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Where Is Terrestrial Radio Going?

Jonathan Yinger looks into his crystal ball at the future for AM radio

The author is president and CEO of the Christian Broadcasting System and Broadcast Properties LLC.

Every now and then, I get a quiet moment to ponder. This one has been on my mind, a lot, perhaps because the AM improvements that I have been hoping for, haven’t happened. In fact, I am starting to doubt that they ever will.

I am starting to believe that the translator move is all AM owners are going to get.

I’ve been kicking the following “what if” scenario around for years. I have bounced it off of my FCC attorney as well as other friends in the industry. If I had to guess, this is where I see terrestrial radio going, 10 years or so from now.

[Read: “So Far, Very Few Broadcasters Have Shown Interest”]

Analog FM will likely sunset, leaving only FM digital HD Radio. 

In that scenario, we’ll probably have four good digital channels with each FM allocation. Imagine that FM license and facility being like a condominium; a four-unit building, if you will. There could be four channels with four different owners. Each would shoulder their own costs plus one-quarter of the maintenance, utilities, etc.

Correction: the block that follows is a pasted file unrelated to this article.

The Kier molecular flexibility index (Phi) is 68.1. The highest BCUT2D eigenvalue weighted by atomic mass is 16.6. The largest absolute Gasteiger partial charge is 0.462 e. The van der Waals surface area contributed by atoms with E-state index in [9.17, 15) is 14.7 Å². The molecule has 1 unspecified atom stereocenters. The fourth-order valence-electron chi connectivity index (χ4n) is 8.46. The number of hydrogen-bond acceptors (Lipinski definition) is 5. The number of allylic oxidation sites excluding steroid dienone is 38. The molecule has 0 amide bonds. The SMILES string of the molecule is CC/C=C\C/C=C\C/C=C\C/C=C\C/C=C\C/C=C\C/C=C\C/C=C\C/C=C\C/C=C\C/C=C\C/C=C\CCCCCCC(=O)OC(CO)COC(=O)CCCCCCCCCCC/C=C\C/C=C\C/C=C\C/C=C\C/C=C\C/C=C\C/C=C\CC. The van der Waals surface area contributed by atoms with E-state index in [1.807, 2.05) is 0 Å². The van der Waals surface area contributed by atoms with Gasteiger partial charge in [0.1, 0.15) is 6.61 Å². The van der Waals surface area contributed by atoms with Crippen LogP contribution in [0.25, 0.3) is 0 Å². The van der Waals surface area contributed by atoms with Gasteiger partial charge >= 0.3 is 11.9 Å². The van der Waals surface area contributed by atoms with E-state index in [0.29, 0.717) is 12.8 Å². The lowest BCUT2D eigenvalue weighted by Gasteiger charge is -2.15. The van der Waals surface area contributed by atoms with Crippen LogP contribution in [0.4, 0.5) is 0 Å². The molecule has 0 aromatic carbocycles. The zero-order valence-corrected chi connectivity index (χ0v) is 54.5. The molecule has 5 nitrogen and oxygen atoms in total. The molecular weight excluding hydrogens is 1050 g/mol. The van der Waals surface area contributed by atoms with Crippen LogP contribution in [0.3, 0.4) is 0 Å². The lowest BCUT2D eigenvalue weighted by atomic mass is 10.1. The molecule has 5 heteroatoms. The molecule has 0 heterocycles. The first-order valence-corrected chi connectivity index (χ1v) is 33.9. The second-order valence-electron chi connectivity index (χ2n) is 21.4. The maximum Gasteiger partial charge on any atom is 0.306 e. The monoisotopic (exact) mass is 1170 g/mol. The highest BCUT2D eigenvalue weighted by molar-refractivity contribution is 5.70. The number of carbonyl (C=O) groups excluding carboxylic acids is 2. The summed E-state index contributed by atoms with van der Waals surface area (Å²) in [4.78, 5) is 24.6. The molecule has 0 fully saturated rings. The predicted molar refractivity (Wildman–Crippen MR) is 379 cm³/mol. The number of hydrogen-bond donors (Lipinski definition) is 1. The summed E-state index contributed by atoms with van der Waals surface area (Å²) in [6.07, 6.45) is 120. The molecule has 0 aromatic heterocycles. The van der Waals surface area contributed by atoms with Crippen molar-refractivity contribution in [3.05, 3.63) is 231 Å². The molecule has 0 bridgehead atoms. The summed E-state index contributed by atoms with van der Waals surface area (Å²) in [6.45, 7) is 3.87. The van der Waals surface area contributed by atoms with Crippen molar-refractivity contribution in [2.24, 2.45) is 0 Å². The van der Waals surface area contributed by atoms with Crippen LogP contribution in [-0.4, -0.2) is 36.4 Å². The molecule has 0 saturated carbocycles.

I envision the sunset of AM and the FCC moving those displaced broadcasters to this type of setup. Each AM owner would buy into co-ownership of an HD Radio FM channel. Naturally, the original owner would reap the benefit of the sale of part of his license.

If you’re an owner of multiple AM stations in a market and you are lucky enough to own a good FM, you should be all set.

A big downside to this is a potential loss of coverage should your AM feature a good dial position and power because I highly doubt that the FCC will compensate any AM for migrating over to an auxiliary HD FM signal.

I’m pretty sure that the commission has no use for the senior band.

Furthermore, receiver manufacturers need to change the way HD FM appears on their respective screens. As it is now, the chief analog station enjoys a prominent place on the screen while all of the auxiliary channels appear as small buttons below it, a disadvantage to them. These newly occupied HD subchannels will need to have a more equal appearance in the future — showing the call letters of the other stations.

Something needs to happen here. I would really like to see the existing AM stations operate with reduced interference, either through elimination of man-made interference or power increases. Should this not happen, then we need a pathway for these station owners to serve their markets, with a quality signal and good coverage. The above plan may just be our way forward.

What are your own thoughts? Email [email protected] with “Letter to the Editor” in the subject field.

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